IC industry executives in China discuss the current semiconductor market and what needs to happen in order for the country to be successful in this space.
China is making progress becoming less reliant on foreign supply of semiconductors, according to Chinese IC industry executives, but the country’s efforts still require setting specific intermediate goals and prioritizing those goals.
The executives discussed these issues during a recent roundtable event called "Countdown: How Far is China from 40% IC Self-Sufficiency?" held during the 2019 China IC Leader Summit, jointly organized by AspenCore's EETimes China, EDN China, and ESM China Electronic Business.
China has been the largest consumer of integrated circuits (ICs) since 2005. In 2015, the State Council of China adopted an ambitious plan for the China electronics industry to become self-reliant. The "Made in China 2025" plan set a strategic goal to grow the country’s IC industry to achieve a self-sufficiency rate of 40% by 2020, increasing to 70% by 2025.
Three years later, China was importing more chips, not fewer. According to the 2018 National Imported Key Commodity Value Index, published by the State General Administration of Customs, China imported 417.57 billion integrated circuits in 2018, with a total amount of RMB 2058.41 billion (US $312 billion), an increase of 19.8% over 2017. This is the first time that China’s IC imports have exceeded US $300 billion.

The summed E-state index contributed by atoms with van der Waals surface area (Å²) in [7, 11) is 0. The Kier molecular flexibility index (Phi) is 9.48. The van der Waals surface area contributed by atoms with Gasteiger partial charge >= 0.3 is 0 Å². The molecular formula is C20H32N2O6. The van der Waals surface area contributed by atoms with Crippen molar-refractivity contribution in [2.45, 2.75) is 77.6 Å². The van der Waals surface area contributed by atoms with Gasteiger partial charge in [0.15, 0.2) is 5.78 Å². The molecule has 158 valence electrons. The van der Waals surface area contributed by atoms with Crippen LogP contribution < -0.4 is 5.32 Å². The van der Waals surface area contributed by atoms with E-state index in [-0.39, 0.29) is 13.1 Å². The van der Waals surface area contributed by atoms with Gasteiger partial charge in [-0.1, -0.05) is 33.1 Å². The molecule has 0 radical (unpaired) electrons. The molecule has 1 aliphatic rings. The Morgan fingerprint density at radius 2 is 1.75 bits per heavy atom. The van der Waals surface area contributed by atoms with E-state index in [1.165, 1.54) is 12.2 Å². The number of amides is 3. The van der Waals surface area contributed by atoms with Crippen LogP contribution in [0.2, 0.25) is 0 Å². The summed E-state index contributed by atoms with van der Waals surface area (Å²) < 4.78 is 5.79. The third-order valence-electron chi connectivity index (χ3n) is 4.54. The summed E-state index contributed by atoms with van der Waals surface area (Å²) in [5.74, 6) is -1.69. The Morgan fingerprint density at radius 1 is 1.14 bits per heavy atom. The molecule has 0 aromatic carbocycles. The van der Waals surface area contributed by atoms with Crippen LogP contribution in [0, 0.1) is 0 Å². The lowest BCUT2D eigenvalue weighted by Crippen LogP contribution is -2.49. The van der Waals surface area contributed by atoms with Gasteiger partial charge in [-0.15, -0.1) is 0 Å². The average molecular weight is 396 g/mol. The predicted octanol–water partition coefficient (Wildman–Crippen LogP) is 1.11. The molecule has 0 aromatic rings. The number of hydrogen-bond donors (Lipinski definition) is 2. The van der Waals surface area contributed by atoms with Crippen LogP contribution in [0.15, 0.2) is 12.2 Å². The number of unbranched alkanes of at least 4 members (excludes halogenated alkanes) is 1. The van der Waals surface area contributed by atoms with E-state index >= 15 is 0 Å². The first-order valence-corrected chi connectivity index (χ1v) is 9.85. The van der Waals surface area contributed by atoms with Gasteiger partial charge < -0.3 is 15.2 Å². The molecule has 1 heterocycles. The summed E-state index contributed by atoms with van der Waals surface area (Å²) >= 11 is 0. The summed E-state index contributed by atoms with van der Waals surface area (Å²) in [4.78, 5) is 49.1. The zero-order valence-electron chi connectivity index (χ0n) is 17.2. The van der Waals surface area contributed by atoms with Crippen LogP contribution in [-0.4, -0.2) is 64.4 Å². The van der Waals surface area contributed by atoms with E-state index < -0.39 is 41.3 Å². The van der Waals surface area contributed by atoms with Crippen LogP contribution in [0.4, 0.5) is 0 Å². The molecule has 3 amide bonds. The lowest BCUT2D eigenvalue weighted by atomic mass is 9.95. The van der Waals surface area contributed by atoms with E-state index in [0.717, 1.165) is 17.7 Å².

Which markets should China try to win? What are the obstacles to China achieving chip self-sufficiency? Given that China lacks internal sources for basic device IP, electronic design automation (EDA) tools, and semiconductor manufacturing equipment, how can China create a path to achieve semiconductor self-sufficiency?
The guests from the Chinese semiconductor industry at the 2019 China IC Leader Summit roundtable discussed the unavoidable problems encountered in the development of China's IC industry — and offered advice from various perspectives — on how to proceed with developing a home-grown industry.
Which Markets Must be Won?
With the goal of improving self-sufficiency, which areas must be won by the domestic semiconductor industry chain? Dr. Wayne Dai, VeriSilicon CEO, believes that the key is to solve the bottlenecks, such as the huge amount of memory products required.